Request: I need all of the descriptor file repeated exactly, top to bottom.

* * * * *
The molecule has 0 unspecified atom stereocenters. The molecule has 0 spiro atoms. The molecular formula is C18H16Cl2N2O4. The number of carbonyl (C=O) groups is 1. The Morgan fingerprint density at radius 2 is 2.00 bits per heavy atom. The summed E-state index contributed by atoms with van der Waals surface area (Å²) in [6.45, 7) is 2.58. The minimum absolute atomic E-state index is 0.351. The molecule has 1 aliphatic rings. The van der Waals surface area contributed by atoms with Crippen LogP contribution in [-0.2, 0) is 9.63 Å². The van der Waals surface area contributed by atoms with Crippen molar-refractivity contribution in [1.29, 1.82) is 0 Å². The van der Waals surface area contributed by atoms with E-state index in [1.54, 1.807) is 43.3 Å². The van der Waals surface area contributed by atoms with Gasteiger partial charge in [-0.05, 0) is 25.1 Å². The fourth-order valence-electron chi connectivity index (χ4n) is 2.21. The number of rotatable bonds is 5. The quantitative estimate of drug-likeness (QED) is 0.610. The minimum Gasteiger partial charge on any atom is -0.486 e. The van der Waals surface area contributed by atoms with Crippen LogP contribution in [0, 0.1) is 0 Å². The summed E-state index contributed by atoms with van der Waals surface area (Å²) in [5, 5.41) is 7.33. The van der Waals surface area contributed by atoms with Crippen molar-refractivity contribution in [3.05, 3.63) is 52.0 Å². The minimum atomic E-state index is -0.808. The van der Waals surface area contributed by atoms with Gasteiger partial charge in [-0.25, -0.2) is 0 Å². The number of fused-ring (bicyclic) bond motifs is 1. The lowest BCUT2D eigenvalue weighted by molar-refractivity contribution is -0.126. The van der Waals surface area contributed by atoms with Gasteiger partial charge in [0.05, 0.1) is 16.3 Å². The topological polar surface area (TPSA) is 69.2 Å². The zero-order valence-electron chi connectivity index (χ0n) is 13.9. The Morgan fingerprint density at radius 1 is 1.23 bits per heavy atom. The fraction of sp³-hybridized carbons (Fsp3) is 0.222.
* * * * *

The molecule has 0 unspecified atom stereocenters. The molecule has 0 spiro atoms. The molecular formula is C18H16Cl2N2O4. The number of carbonyl (C=O) groups is 1. The Morgan fingerprint density at radius 2 is 2.00 bits per heavy atom. The summed E-state index contributed by atoms with van der Waals surface area (Å²) in [6.45, 7) is 2.58. The minimum absolute atomic E-state index is 0.351. The molecule has 1 aliphatic rings. The van der Waals surface area contributed by atoms with Crippen LogP contribution in [-0.2, 0) is 9.63 Å². The van der Waals surface area contributed by atoms with Crippen molar-refractivity contribution in [1.29, 1.82) is 0 Å². The van der Waals surface area contributed by atoms with E-state index in [1.54, 1.807) is 43.3 Å². The van der Waals surface area contributed by atoms with Gasteiger partial charge in [-0.05, 0) is 25.1 Å². The fourth-order valence-electron chi connectivity index (χ4n) is 2.21. The number of rotatable bonds is 5. The quantitative estimate of drug-likeness (QED) is 0.610. The minimum Gasteiger partial charge on any atom is -0.486 e. The van der Waals surface area contributed by atoms with Crippen LogP contribution in [0, 0.1) is 0 Å². The summed E-state index contributed by atoms with van der Waals surface area (Å²) in [5, 5.41) is 7.33. The van der Waals surface area contributed by atoms with Crippen molar-refractivity contribution in [3.05, 3.63) is 52.0 Å². The minimum atomic E-state index is -0.808. The van der Waals surface area contributed by atoms with Gasteiger partial charge in [-0.25, -0.2) is 0 Å². The number of fused-ring (bicyclic) bond motifs is 1. The lowest BCUT2D eigenvalue weighted by molar-refractivity contribution is -0.126. The van der Waals surface area contributed by atoms with Gasteiger partial charge in [0.05, 0.1) is 16.3 Å². The topological polar surface area (TPSA) is 69.2 Å². The zero-order valence-electron chi connectivity index (χ0n) is 13.9. The Morgan fingerprint density at radius 1 is 1.23 bits per heavy atom. The fraction of sp³-hybridized carbons (Fsp3) is 0.222.